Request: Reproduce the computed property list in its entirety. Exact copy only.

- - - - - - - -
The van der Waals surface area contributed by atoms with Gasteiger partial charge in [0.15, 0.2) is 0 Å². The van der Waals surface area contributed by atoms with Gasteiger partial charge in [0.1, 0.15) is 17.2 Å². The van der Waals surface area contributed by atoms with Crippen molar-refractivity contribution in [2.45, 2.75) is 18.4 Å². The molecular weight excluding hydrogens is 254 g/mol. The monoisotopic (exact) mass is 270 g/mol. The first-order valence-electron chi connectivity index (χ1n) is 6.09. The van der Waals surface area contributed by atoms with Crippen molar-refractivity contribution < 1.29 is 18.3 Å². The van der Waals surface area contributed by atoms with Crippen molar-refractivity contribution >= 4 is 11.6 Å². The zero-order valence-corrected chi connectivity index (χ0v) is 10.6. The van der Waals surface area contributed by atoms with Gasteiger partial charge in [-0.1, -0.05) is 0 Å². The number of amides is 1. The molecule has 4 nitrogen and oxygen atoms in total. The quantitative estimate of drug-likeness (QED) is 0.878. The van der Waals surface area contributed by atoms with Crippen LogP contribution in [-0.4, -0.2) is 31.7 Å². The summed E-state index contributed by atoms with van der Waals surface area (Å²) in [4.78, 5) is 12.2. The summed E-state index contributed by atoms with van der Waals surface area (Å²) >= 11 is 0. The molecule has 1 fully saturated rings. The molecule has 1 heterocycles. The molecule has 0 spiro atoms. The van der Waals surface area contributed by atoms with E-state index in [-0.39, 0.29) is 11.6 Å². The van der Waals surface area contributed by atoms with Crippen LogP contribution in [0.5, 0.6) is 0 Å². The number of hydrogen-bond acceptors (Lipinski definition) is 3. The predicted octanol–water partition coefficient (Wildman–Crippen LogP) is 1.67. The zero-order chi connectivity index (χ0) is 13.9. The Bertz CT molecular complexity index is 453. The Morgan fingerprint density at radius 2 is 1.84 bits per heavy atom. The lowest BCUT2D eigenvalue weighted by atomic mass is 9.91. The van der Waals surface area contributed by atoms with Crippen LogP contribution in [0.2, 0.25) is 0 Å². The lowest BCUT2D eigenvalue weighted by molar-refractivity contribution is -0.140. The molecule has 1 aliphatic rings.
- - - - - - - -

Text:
The van der Waals surface area contributed by atoms with Gasteiger partial charge in [0.15, 0.2) is 0 Å². The van der Waals surface area contributed by atoms with Gasteiger partial charge in [0.1, 0.15) is 17.2 Å². The van der Waals surface area contributed by atoms with Crippen molar-refractivity contribution in [2.45, 2.75) is 18.4 Å². The molecular weight excluding hydrogens is 254 g/mol. The monoisotopic (exact) mass is 270 g/mol. The first-order valence-electron chi connectivity index (χ1n) is 6.09. The van der Waals surface area contributed by atoms with Crippen molar-refractivity contribution < 1.29 is 18.3 Å². The van der Waals surface area contributed by atoms with Crippen molar-refractivity contribution >= 4 is 11.6 Å². The zero-order valence-corrected chi connectivity index (χ0v) is 10.6. The van der Waals surface area contributed by atoms with Gasteiger partial charge in [-0.1, -0.05) is 0 Å². The number of amides is 1. The molecule has 4 nitrogen and oxygen atoms in total. The quantitative estimate of drug-likeness (QED) is 0.878. The van der Waals surface area contributed by atoms with Crippen LogP contribution in [-0.4, -0.2) is 31.7 Å². The summed E-state index contributed by atoms with van der Waals surface area (Å²) in [4.78, 5) is 12.2. The summed E-state index contributed by atoms with van der Waals surface area (Å²) >= 11 is 0. The molecule has 1 fully saturated rings. The molecule has 1 heterocycles. The molecule has 0 spiro atoms. The van der Waals surface area contributed by atoms with E-state index in [-0.39, 0.29) is 11.6 Å². The van der Waals surface area contributed by atoms with Crippen LogP contribution in [0.5, 0.6) is 0 Å². The number of hydrogen-bond acceptors (Lipinski definition) is 3. The predicted octanol–water partition coefficient (Wildman–Crippen LogP) is 1.67. The zero-order chi connectivity index (χ0) is 13.9. The Bertz CT molecular complexity index is 453. The Morgan fingerprint density at radius 2 is 1.84 bits per heavy atom. The lowest BCUT2D eigenvalue weighted by atomic mass is 9.91. The van der Waals surface area contributed by atoms with Crippen LogP contribution in [0.2, 0.25) is 0 Å². The lowest BCUT2D eigenvalue weighted by molar-refractivity contribution is -0.140. The molecule has 1 aliphatic rings.